Best Friends Animal Society introduced motions to preclude “evidence, argument and testimony of any alleged subsequent bite history” and to preclude “. . .any alleged history of Defendants adopting out dangerous animals.”
BFAS also introduced a motion to preclude “any reference to the subject dog as a “Pitbull / Pitbull Mix,” and all argument, suggestion, and testimony that the breed is itself indicative of any dangerous character.”
The motion claims, “. . .not only has DNA evidence confirmed that the dog is not a Pitbull, but his breed is irrelevant and there is no probative value of such evidence, and that even if there was, such is substantially outweighed by the probability that its admission will necessitate [sic] create a substantial danger of undue prejudice, confusing the issues, and misleading the jury.”
VICTIM’S EXPERT WITNESSES
Dr. Polsky discussed Best Friends’ method of classifying dogs, stating “BFAS had classified Bleu as “Brown Paw.” That indicates a high-energy, “mouthy,” dog and that a mouthy dog is one that “places their teeth as a way to investigate objects” or to “interact with its environment.” “This environment includes people and children, like the victim.”
Dr. Polsky stated that “BFAS knew or should have known that Bleu was a dog with high-risk to severely bite and possibly kill a child. . .But failed to warn or disclose this information to plaintiffs.”
Another Declaration, this one by Melody Wallace, D.V.M., states, “I am a licensed and practicing veterinarian. . . Based upon my experience and training, the dog below (pictured) appears to be a ‘pit bull mix.’”
BEST FRIENDS AND WISDOM PANEL DNA TESTING – BUSINESS PARTNERS?
The DNA testing report provided by Best Friends in court papers to refute the experts’ conclusion that Bleu was a Pit Bull-mix states, “Bleu is a Catahoula Leopard Dog, Australian Cattle Dog, Blue Heeler, Toy Manchester Terrier Mix” and was done by Wisdom Panel (Wisdom Health).
It seems (see below) that Best Friends is one of these partners, so should that have been revealed in their submission of the results of the breed test, since this was an issue in its defense?
A June 17, 2021, article at Businesswire.com, “Kinship and Shelter Animals Count Partner to Improve Animal Welfare through Technology” states, “Shelter Animals Count is an independent, collaborative non-profit formed by a diverse group of stakeholders . . .It was formed in 2011 by varied industry partners including: ASPCA, Best Friends, The Humane Society of the United States, Maddie's Fund and PetSmart Charities.
Should the court have been advised of this possible conflict of interest between BFAS and the company they had provide DNA results?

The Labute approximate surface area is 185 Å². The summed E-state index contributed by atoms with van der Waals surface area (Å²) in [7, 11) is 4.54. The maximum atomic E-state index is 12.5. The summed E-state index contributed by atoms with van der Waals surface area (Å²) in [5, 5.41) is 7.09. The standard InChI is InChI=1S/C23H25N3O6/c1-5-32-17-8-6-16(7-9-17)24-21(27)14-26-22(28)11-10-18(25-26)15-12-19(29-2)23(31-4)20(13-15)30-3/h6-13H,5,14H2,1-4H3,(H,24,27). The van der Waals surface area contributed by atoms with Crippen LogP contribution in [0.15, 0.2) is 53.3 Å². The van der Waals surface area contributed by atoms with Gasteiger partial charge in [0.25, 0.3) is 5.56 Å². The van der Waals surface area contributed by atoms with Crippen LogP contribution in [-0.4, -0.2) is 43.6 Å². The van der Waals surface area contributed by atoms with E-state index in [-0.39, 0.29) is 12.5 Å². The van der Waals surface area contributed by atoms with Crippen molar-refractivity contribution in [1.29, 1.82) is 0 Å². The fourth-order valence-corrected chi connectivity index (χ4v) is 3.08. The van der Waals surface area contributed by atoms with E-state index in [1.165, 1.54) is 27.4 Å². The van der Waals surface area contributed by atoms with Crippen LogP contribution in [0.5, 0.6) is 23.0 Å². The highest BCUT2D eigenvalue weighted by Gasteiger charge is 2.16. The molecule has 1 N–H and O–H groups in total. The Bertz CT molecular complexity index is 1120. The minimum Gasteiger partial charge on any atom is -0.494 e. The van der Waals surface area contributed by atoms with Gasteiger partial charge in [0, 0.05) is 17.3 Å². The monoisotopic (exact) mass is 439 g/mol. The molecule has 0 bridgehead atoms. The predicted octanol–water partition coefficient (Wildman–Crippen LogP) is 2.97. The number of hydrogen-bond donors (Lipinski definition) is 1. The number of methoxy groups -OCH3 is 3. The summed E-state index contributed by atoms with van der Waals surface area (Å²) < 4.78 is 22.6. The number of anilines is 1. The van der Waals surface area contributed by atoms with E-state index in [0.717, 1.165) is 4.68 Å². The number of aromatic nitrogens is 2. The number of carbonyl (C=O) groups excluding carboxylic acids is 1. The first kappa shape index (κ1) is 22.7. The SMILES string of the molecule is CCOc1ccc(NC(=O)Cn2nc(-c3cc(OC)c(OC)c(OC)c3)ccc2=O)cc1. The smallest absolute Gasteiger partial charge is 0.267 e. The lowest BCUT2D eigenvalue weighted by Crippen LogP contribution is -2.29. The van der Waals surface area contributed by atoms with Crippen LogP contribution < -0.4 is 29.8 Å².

BEST FRIENDS ANIMAL SOCIETY PROMOTES PIT BULLS
Best Friends has pages on its website extolling the virtues and promoting the adoption of Pit Bulls (See: All About the Pit Bull Dog Breed | Best Friends Animal Society
If BFAS truly believes that a Pit Bull (or mix) cannot be identified by its physical characteristics, why would they use photos of many similar dogs with muscular bodies and face/jaw structures to “represent” Pit Bulls (some who resemble Bleu)? And why do they also claim that there is “no such breed” as Pit Bulls?
SETTLEMENT, BUT NOT RESTORATION
The Notice of Settlement in this case was posted on January 13, 2020, just before it went to trial; and, of course, the amount was not disclosed. But no amount of money can make this family whole nor restore the trust in its own judgment and the ability to trust those who speak as experts but violate that responsibility.
Dr. Polsky opined in his Declaration, “The philosophy of BFAS as “a no kill shelter may have blinded [the family] to the extreme danger this dog presented.”
These words of wisdom should guide any future adopters everywhere. Those who open their hearts and homes to needy pets must have all information necessary to make an educated decision—not just based on emotion and appearance.
Best Friends apparently had the history that indicated Bleu’s behavior was not predictable and could be and/or had been dangerous but reportedly withheld it from the victims.
If these the large number of lawsuits filed reveal a pattern of withholding vital information about the dogs that they make available to unsuspecting adopters, how can people trust BFAS or other “No Kill” organizations?
NOTE: The documents from which the above information is taken can be seen online at CA Superior court records, County of Los Angeles, (BC642508), which provides all the public documents filed on behalf of the victims, as Plaintiff, and Best Friends Animal Society (BFAS), as Defendant.
(Phyllis M. Daugherty is a former City of Los Angeles employee and contributing writer to CityWatchLA.com.) Edited for CityWatch by Linda Abrams.